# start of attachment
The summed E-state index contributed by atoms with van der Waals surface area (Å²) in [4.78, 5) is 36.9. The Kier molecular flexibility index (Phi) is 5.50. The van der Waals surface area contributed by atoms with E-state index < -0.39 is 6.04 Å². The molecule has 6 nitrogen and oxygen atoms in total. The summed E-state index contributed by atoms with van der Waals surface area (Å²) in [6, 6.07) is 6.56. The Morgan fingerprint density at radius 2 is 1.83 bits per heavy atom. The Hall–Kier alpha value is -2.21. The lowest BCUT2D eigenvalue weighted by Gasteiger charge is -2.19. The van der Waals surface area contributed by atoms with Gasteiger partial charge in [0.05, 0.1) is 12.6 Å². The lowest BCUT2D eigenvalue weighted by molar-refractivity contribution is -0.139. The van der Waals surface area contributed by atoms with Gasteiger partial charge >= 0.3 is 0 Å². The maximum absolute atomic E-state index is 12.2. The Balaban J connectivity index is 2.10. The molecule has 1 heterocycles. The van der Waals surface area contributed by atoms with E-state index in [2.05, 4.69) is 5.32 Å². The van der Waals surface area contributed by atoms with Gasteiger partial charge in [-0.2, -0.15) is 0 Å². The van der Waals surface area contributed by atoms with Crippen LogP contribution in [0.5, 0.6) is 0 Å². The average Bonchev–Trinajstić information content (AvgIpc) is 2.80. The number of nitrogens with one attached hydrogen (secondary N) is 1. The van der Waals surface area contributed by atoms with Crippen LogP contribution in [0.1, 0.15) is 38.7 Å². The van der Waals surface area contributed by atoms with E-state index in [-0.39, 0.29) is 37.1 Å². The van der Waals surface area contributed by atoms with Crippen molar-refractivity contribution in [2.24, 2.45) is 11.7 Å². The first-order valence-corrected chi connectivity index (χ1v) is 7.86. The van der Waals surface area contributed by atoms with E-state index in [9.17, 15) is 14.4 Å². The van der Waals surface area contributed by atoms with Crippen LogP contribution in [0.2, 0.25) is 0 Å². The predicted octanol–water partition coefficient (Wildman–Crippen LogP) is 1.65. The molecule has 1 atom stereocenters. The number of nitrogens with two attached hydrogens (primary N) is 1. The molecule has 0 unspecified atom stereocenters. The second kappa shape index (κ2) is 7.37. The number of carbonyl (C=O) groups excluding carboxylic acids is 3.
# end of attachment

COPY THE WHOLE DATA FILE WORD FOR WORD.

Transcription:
The summed E-state index contributed by atoms with van der Waals surface area (Å²) in [4.78, 5) is 36.9. The Kier molecular flexibility index (Phi) is 5.50. The van der Waals surface area contributed by atoms with E-state index < -0.39 is 6.04 Å². The molecule has 6 nitrogen and oxygen atoms in total. The summed E-state index contributed by atoms with van der Waals surface area (Å²) in [6, 6.07) is 6.56. The Morgan fingerprint density at radius 2 is 1.83 bits per heavy atom. The Hall–Kier alpha value is -2.21. The lowest BCUT2D eigenvalue weighted by Gasteiger charge is -2.19. The van der Waals surface area contributed by atoms with Gasteiger partial charge in [0.05, 0.1) is 12.6 Å². The lowest BCUT2D eigenvalue weighted by molar-refractivity contribution is -0.139. The van der Waals surface area contributed by atoms with Gasteiger partial charge >= 0.3 is 0 Å². The maximum absolute atomic E-state index is 12.2. The Balaban J connectivity index is 2.10. The molecule has 1 heterocycles. The van der Waals surface area contributed by atoms with E-state index in [2.05, 4.69) is 5.32 Å². The van der Waals surface area contributed by atoms with Gasteiger partial charge in [-0.2, -0.15) is 0 Å². The van der Waals surface area contributed by atoms with Crippen LogP contribution in [0.5, 0.6) is 0 Å². The average Bonchev–Trinajstić information content (AvgIpc) is 2.80. The number of nitrogens with one attached hydrogen (secondary N) is 1. The van der Waals surface area contributed by atoms with Crippen LogP contribution in [0.1, 0.15) is 38.7 Å². The van der Waals surface area contributed by atoms with E-state index in [-0.39, 0.29) is 37.1 Å². The van der Waals surface area contributed by atoms with Crippen molar-refractivity contribution in [2.24, 2.45) is 11.7 Å². The first-order valence-corrected chi connectivity index (χ1v) is 7.86. The van der Waals surface area contributed by atoms with E-state index in [9.17, 15) is 14.4 Å². The van der Waals surface area contributed by atoms with Crippen LogP contribution in [0.2, 0.25) is 0 Å². The predicted octanol–water partition coefficient (Wildman–Crippen LogP) is 1.65. The molecule has 1 atom stereocenters. The number of nitrogens with two attached hydrogens (primary N) is 1. The molecule has 0 unspecified atom stereocenters. The second kappa shape index (κ2) is 7.37. The number of carbonyl (C=O) groups excluding carboxylic acids is 3.